Open Cities 23 Public Realm – Civic Behaviour

A lot has been written about how to design the public realm to contribute to city openness with more or less environmental determinism in mind. CABE’s work belongs to this knowledge base. It ranges from the very physical “Adapting Public Places to Climate Change” to “Open Spaces Strategies” with focus on green spaces for deprived areas, and “Inclusion by Design” which aims to produce places for everyone, removing barriers, helping to feel secure, acknowledging though that people experience the same place differently according to who they are. The latter describes group experiences by women, ethnic minorities, the mentally ill. (

Is it possible to design places where all these groups are comfortable and can mingle with each other? Or does the use of the public realm depend on other factors than its physical form and its maintenance?

Spain – Barcelona – Belfast

Three events which occurred in the same week come to mind to explore this question further, the Spaniards celebrating their football match wins, the Catalans claiming the right to their nationality and the violent clashes in Northern Ireland during the protestant marching season. All these events involved large crowds in the public realm.

In Barcelona one million and a half Catalans gathered during intense heat, displaying an enormous Catalan flag and refuting the findings of the court against their nationhood. All this took place in the public realm, the main thoroughfares and squares of the city centre without any serious incident. From toddlers to pensioners, the crowd was united in its cause and dispersed at sun set, hopeful that their communal action in the open city would yield results.

dia 1 Demonstration in Barcelona against constitutional judgement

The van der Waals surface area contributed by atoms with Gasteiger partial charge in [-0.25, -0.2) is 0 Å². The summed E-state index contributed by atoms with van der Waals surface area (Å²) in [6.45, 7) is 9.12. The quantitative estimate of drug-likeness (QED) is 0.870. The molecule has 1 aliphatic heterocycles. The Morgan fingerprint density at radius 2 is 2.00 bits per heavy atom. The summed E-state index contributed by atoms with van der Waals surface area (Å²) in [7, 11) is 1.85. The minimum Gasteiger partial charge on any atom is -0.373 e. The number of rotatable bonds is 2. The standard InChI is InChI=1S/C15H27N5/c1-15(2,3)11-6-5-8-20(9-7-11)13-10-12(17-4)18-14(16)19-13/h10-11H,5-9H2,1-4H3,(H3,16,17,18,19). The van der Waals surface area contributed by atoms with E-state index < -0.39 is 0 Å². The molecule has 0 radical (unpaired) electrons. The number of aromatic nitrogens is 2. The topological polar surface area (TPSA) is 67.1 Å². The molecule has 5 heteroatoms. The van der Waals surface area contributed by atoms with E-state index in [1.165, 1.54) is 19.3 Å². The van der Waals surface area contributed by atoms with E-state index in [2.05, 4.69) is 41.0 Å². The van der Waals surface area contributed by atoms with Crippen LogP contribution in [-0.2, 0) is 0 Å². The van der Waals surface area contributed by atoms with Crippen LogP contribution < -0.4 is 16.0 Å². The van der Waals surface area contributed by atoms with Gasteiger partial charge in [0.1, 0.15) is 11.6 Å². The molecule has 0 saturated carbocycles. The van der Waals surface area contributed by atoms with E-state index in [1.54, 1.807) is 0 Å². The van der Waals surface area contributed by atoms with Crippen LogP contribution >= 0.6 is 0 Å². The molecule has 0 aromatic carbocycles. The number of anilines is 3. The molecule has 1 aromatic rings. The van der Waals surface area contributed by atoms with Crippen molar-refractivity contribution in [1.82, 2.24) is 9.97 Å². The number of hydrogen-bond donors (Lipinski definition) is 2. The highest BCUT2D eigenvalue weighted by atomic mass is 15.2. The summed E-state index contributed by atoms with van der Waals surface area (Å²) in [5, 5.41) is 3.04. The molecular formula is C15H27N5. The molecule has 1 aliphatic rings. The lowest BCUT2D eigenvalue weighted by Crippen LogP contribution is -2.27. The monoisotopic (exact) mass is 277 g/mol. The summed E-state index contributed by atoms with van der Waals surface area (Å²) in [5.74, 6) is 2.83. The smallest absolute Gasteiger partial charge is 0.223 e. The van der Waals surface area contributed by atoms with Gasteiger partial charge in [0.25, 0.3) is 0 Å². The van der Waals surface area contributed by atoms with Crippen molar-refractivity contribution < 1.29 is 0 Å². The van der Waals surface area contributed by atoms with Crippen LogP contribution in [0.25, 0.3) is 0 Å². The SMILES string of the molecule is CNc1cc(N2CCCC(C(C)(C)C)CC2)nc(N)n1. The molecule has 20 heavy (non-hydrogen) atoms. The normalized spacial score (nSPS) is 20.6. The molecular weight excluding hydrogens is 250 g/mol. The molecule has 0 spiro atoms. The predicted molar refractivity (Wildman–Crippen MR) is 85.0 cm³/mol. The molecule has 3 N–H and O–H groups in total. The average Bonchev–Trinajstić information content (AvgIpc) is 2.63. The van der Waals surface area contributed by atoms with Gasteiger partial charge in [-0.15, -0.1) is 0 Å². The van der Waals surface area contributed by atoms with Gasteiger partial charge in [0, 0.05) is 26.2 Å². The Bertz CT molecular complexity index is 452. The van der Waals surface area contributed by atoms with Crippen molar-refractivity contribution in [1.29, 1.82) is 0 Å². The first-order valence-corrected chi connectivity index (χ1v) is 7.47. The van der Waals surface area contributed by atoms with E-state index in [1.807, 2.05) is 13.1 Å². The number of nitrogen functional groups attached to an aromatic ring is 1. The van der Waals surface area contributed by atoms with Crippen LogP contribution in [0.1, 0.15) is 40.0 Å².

When the Spanish team won the semi final of the world football cup, Spaniards celebrated throughout Spain in the very hot public realm. The streets and squares around the stadia, Cibeles, the traditional square for manifestations in Madrid and public places everywhere in the city were full of people waving the Spanish flag, proud of their team. After they had won the World Cup, immense crowds celebrated in the streets and squares of Spanish cities, including Barcelona, despite its secessionist ambitions. Together they were proud of their team made up of players from all over Spain.

dia 2 Celebration of the Spaniards winning the World Football Cup

Compare this with Belfast, where recreational violence -as some called it – was invading the public realm, where children were agressing soldiers, adults fighting adults, mobs taking to the streets during the Orange Order parades. Clearly the two communities of the city are unable to share a common public realm, no matter how it is designed.

dia 3 Belfast riots

The Spanish events reflect that Spanish cities are open cities enabling all parts of civic society to belong. Many tourists had joined the festivities, in the case of the Barcelona demonstration often without even knowing the cause. It was an event which united all those sharing the public realm during a particular time. They were at ease, without fear, enjoying togetherness in the open city.

dia 4 Football Heroes Homecoming

In the case of Belfast, riots raged days after days, people were hurt, factions expressed hatred against each other, in a fragmented city, a city with mental and sometimes physical boundaries, perpetuated, for one, through the segregated schooling system and the relentless reference to a particular vision of history, immutable, fixed and rigid, at one moment in the past, without any space for forgiveness or reconciliation.

dia 5 Belfast riots in police environment

Nature of Place – Nature or Nurture of Those Using It?

Most likely the physical spaces in all these cities have some intrinsic qualities. What distinguishes them is behaviour, the cultural make-up of those who use them. This is not to say that Spain is not capable of violence, just remember the civil war, nor should it mean that temperaments of the north are necessarily confrontational. For those who postulate open cities as a good condition for human cohabitation these events should provide food for thought. What is the solution for an open city? Is it a matter of shaping the environment, or reshaping human minds? And who would be in charge?

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